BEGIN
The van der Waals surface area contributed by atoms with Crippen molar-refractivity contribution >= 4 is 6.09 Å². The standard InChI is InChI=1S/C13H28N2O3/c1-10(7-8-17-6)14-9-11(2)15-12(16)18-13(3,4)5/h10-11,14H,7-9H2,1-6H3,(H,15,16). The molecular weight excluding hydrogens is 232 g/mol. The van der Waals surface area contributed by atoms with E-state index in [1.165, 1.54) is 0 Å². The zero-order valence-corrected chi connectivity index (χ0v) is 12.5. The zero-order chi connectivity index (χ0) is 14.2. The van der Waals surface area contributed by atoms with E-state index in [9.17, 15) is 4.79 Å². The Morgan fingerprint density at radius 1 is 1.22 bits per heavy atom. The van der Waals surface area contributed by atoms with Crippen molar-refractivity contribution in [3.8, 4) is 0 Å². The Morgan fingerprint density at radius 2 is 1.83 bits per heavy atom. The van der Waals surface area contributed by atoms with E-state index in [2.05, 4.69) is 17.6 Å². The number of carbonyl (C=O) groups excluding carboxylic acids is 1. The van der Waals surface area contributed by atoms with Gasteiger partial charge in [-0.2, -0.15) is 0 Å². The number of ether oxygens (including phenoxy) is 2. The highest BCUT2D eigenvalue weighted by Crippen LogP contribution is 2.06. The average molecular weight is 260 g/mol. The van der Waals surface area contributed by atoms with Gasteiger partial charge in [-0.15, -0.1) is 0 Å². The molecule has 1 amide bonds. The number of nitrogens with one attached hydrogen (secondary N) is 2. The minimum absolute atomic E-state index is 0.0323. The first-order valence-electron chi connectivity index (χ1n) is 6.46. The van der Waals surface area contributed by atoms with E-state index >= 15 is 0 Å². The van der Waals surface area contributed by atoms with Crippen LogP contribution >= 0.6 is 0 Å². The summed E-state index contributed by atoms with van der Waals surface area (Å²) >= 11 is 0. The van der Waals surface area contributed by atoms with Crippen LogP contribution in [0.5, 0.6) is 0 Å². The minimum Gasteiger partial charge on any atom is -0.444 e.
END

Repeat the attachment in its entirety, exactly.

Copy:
The van der Waals surface area contributed by atoms with Crippen molar-refractivity contribution >= 4 is 6.09 Å². The standard InChI is InChI=1S/C13H28N2O3/c1-10(7-8-17-6)14-9-11(2)15-12(16)18-13(3,4)5/h10-11,14H,7-9H2,1-6H3,(H,15,16). The molecular weight excluding hydrogens is 232 g/mol. The van der Waals surface area contributed by atoms with E-state index in [1.165, 1.54) is 0 Å². The zero-order valence-corrected chi connectivity index (χ0v) is 12.5. The zero-order chi connectivity index (χ0) is 14.2. The van der Waals surface area contributed by atoms with E-state index in [9.17, 15) is 4.79 Å². The Morgan fingerprint density at radius 1 is 1.22 bits per heavy atom. The van der Waals surface area contributed by atoms with Crippen molar-refractivity contribution in [3.8, 4) is 0 Å². The Morgan fingerprint density at radius 2 is 1.83 bits per heavy atom. The van der Waals surface area contributed by atoms with E-state index in [2.05, 4.69) is 17.6 Å². The number of carbonyl (C=O) groups excluding carboxylic acids is 1. The van der Waals surface area contributed by atoms with Gasteiger partial charge in [-0.2, -0.15) is 0 Å². The number of ether oxygens (including phenoxy) is 2. The highest BCUT2D eigenvalue weighted by Crippen LogP contribution is 2.06. The average molecular weight is 260 g/mol. The van der Waals surface area contributed by atoms with Gasteiger partial charge in [-0.15, -0.1) is 0 Å². The molecule has 1 amide bonds. The number of nitrogens with one attached hydrogen (secondary N) is 2. The minimum absolute atomic E-state index is 0.0323. The first-order valence-electron chi connectivity index (χ1n) is 6.46. The van der Waals surface area contributed by atoms with E-state index >= 15 is 0 Å². The van der Waals surface area contributed by atoms with Crippen LogP contribution >= 0.6 is 0 Å². The summed E-state index contributed by atoms with van der Waals surface area (Å²) >= 11 is 0. The van der Waals surface area contributed by atoms with Crippen LogP contribution in [0.5, 0.6) is 0 Å². The minimum Gasteiger partial charge on any atom is -0.444 e.